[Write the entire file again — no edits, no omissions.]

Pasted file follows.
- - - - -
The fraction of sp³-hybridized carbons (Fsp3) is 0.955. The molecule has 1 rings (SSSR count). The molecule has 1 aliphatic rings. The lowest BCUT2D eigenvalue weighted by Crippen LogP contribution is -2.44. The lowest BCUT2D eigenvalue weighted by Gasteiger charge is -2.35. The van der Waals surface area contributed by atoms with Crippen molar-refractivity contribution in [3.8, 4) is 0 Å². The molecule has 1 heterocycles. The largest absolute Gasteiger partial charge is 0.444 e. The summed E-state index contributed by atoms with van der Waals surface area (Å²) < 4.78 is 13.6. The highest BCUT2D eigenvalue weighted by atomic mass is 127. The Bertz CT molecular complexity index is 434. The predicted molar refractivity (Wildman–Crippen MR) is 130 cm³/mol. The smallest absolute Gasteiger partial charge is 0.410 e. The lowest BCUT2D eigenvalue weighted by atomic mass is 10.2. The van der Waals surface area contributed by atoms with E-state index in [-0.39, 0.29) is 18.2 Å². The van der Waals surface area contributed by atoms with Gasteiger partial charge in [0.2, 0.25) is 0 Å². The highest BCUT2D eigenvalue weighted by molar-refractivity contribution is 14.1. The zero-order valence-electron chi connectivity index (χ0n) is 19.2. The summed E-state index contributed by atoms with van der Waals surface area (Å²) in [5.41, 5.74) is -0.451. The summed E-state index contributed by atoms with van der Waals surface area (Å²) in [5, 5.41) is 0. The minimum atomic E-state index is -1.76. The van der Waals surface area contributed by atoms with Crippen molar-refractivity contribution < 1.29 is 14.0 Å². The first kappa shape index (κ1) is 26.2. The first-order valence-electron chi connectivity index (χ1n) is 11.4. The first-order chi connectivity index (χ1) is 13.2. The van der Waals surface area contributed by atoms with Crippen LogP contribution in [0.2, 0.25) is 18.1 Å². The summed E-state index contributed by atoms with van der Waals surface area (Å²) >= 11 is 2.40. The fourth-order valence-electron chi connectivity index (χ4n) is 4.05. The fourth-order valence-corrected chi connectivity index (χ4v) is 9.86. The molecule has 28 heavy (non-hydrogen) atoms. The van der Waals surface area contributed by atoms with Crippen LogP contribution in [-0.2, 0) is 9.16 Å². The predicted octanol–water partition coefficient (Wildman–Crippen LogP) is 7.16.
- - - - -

The fraction of sp³-hybridized carbons (Fsp3) is 0.955. The molecule has 1 rings (SSSR count). The molecule has 1 aliphatic rings. The lowest BCUT2D eigenvalue weighted by Crippen LogP contribution is -2.44. The lowest BCUT2D eigenvalue weighted by Gasteiger charge is -2.35. The van der Waals surface area contributed by atoms with Crippen molar-refractivity contribution in [3.8, 4) is 0 Å². The molecule has 1 heterocycles. The largest absolute Gasteiger partial charge is 0.444 e. The summed E-state index contributed by atoms with van der Waals surface area (Å²) < 4.78 is 13.6. The highest BCUT2D eigenvalue weighted by atomic mass is 127. The Bertz CT molecular complexity index is 434. The predicted molar refractivity (Wildman–Crippen MR) is 130 cm³/mol. The smallest absolute Gasteiger partial charge is 0.410 e. The lowest BCUT2D eigenvalue weighted by atomic mass is 10.2. The van der Waals surface area contributed by atoms with E-state index in [-0.39, 0.29) is 18.2 Å². The van der Waals surface area contributed by atoms with Gasteiger partial charge in [0.2, 0.25) is 0 Å². The highest BCUT2D eigenvalue weighted by molar-refractivity contribution is 14.1. The zero-order valence-electron chi connectivity index (χ0n) is 19.2. The summed E-state index contributed by atoms with van der Waals surface area (Å²) in [5.41, 5.74) is -0.451. The summed E-state index contributed by atoms with van der Waals surface area (Å²) in [5, 5.41) is 0. The minimum atomic E-state index is -1.76. The van der Waals surface area contributed by atoms with Crippen molar-refractivity contribution < 1.29 is 14.0 Å². The first kappa shape index (κ1) is 26.2. The first-order valence-electron chi connectivity index (χ1n) is 11.4. The first-order chi connectivity index (χ1) is 13.2. The van der Waals surface area contributed by atoms with Crippen LogP contribution in [0.2, 0.25) is 18.1 Å². The summed E-state index contributed by atoms with van der Waals surface area (Å²) >= 11 is 2.40. The fourth-order valence-electron chi connectivity index (χ4n) is 4.05. The fourth-order valence-corrected chi connectivity index (χ4v) is 9.86. The molecule has 28 heavy (non-hydrogen) atoms. The van der Waals surface area contributed by atoms with Crippen LogP contribution in [-0.2, 0) is 9.16 Å². The predicted octanol–water partition coefficient (Wildman–Crippen LogP) is 7.16.